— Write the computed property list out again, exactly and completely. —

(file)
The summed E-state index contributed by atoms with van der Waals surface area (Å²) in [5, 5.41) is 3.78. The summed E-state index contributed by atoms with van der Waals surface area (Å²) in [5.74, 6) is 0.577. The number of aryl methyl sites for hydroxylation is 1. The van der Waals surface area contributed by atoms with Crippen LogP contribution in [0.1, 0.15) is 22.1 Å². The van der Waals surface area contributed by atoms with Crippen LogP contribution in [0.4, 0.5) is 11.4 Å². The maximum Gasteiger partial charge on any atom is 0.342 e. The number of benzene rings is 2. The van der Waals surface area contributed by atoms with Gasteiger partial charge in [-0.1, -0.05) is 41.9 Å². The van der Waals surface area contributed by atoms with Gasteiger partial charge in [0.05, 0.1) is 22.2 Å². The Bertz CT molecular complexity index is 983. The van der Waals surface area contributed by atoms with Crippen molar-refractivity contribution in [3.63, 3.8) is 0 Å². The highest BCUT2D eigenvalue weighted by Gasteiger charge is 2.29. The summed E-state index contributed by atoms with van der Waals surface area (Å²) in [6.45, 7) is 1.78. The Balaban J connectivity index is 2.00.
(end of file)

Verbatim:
The summed E-state index contributed by atoms with van der Waals surface area (Å²) in [5, 5.41) is 3.78. The summed E-state index contributed by atoms with van der Waals surface area (Å²) in [5.74, 6) is 0.577. The number of aryl methyl sites for hydroxylation is 1. The van der Waals surface area contributed by atoms with Crippen LogP contribution in [0.1, 0.15) is 22.1 Å². The van der Waals surface area contributed by atoms with Crippen LogP contribution in [0.4, 0.5) is 11.4 Å². The maximum Gasteiger partial charge on any atom is 0.342 e. The number of benzene rings is 2. The van der Waals surface area contributed by atoms with Gasteiger partial charge in [-0.1, -0.05) is 41.9 Å². The van der Waals surface area contributed by atoms with Gasteiger partial charge in [0.05, 0.1) is 22.2 Å². The Bertz CT molecular complexity index is 983. The van der Waals surface area contributed by atoms with Crippen molar-refractivity contribution in [3.63, 3.8) is 0 Å². The highest BCUT2D eigenvalue weighted by Gasteiger charge is 2.29. The summed E-state index contributed by atoms with van der Waals surface area (Å²) in [6.45, 7) is 1.78. The Balaban J connectivity index is 2.00.